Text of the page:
Play 2: Blitz Backfire
3rd and 10, 1:37 to go in the 3rd Quarter. Ball on the Eagles’ 22 yard line.
This is the Santana Moss TD. Similar to the play above, the key is that the Eagles rush 6 at the QB and don’t get home, leaving Colt Anderson in single coverage against Santana Moss…a poor matchup for the Eagles to say the least.
Here is the alignment at the moment of the snap. The Eagles are in the nickel, with 3 CBs, 2 LBs, and 2 Ss. The DL is in the Wide-9, and the LBs (Ryans and Kendricks) are on the LOS in the A gaps (to the left and right of the Center.) Kendricks backs out at the snap, but the Eagles bring the slot corner blitz (leaving Colt to cover Moss), for a total of 6 rushers, highlighted by the red circles below.
There’s nothing fancy to the Redskin’s play design. The key is that the RB stays in to block, leaving 6 blockers (5 OL + 1 RB) for 6 rushers, and everyone hits their assignment. Meanwhile, Santana Moss runs a route similar to Maclin’s TD, just on the opposite side of the field. Anderson underestimates Moss’ speed and his ability to maintain it through his break, allowing the WR to run past him and gain separation shockingly fast.
Below, we can see the play in action. Notice RG3’s pocket, he’s got plenty of time to let Moss get downfield despite the blitz. Anderson is still flat-footed, with 6-7 yards of space between him and Moss.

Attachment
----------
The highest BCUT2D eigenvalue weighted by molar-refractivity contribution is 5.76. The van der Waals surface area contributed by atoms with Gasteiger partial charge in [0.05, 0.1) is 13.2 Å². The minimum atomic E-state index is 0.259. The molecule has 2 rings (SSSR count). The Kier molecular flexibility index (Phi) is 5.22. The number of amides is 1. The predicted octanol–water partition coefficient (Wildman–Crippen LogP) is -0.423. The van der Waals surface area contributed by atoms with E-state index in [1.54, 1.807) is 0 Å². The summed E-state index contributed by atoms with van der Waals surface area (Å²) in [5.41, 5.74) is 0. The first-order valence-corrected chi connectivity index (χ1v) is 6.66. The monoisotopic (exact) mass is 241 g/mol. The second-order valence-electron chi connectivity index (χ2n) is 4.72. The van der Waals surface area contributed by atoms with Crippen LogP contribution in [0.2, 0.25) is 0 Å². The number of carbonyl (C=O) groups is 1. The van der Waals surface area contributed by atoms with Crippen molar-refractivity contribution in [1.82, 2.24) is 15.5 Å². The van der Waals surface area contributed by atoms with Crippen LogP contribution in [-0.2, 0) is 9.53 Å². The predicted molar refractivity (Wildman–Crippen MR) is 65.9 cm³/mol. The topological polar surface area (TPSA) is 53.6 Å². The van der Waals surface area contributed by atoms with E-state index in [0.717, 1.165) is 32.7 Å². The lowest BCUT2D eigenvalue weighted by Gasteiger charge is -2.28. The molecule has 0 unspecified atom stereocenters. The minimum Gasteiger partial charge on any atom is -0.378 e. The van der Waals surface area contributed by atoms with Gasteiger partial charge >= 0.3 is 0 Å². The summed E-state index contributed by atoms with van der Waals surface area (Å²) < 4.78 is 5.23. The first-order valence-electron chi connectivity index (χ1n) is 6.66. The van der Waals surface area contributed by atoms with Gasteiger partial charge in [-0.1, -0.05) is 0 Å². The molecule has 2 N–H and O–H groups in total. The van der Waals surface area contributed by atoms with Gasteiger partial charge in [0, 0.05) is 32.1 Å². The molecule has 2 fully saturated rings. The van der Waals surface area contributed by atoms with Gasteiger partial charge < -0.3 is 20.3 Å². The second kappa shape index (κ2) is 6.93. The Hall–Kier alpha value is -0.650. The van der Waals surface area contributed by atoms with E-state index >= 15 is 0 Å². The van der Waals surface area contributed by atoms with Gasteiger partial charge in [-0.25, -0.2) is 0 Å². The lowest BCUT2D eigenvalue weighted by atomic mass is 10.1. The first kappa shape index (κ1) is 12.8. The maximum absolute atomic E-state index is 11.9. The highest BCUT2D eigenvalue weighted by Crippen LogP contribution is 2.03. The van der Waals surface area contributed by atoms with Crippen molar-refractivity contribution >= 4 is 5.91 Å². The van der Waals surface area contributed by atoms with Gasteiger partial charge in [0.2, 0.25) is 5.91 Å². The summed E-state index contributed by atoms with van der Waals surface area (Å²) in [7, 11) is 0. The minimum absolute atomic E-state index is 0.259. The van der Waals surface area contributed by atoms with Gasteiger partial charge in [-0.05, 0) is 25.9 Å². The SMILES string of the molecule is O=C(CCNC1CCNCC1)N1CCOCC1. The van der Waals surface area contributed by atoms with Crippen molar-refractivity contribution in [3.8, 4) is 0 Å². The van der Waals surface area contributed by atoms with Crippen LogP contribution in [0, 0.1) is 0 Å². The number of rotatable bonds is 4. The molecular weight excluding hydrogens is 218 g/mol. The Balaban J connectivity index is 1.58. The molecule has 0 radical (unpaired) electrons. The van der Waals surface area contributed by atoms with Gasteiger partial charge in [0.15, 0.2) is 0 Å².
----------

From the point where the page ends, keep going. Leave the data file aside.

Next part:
Finally, we see Moss just after his break and Griffin’s throw. At this point, Anderson is in good position, however, now it’s just a footrace, which obviously Anderson loses badly (Moss is one of the faster players in the league, Colt is….not.)
Two final things to note on this play: First, RG3’s throw was phenomenal (roughly 45 yards through the air with pinpoint accuracy.) Exhibit A of why this guy scares me as a an Eagles fan (Exhibit B would be his running, but he decided to leave that at home on Sunday.)
Second, very questionable defensive play-calling here by Bowles. It’s 3rd and 10, meaning if you play a standard defense you should have a very good chance of holding them to a field goal attempt. Additionally, the ball is on the 22, so a sack doesn’t take the Redskins out of field goal range. Therefore, rushing 6 men at the QB is really a High-Risk/Low-Reward decision. This is something coaches do fairly often, and I find it infuriating, as it’s clearly not an optimal decision. Some may argue that Bowles was trying to keep Griffin from having the time to complete a long pass, but the fact is that a 10 yard route does not take very long to develop and rushing TWO extra men leaves a lot of holes in the secondary, which NFL QBs typically do not need a long time to find. The blitz needs to be used intelligently and sparingly…3rd and 10 in the red zone (practically) is not the time.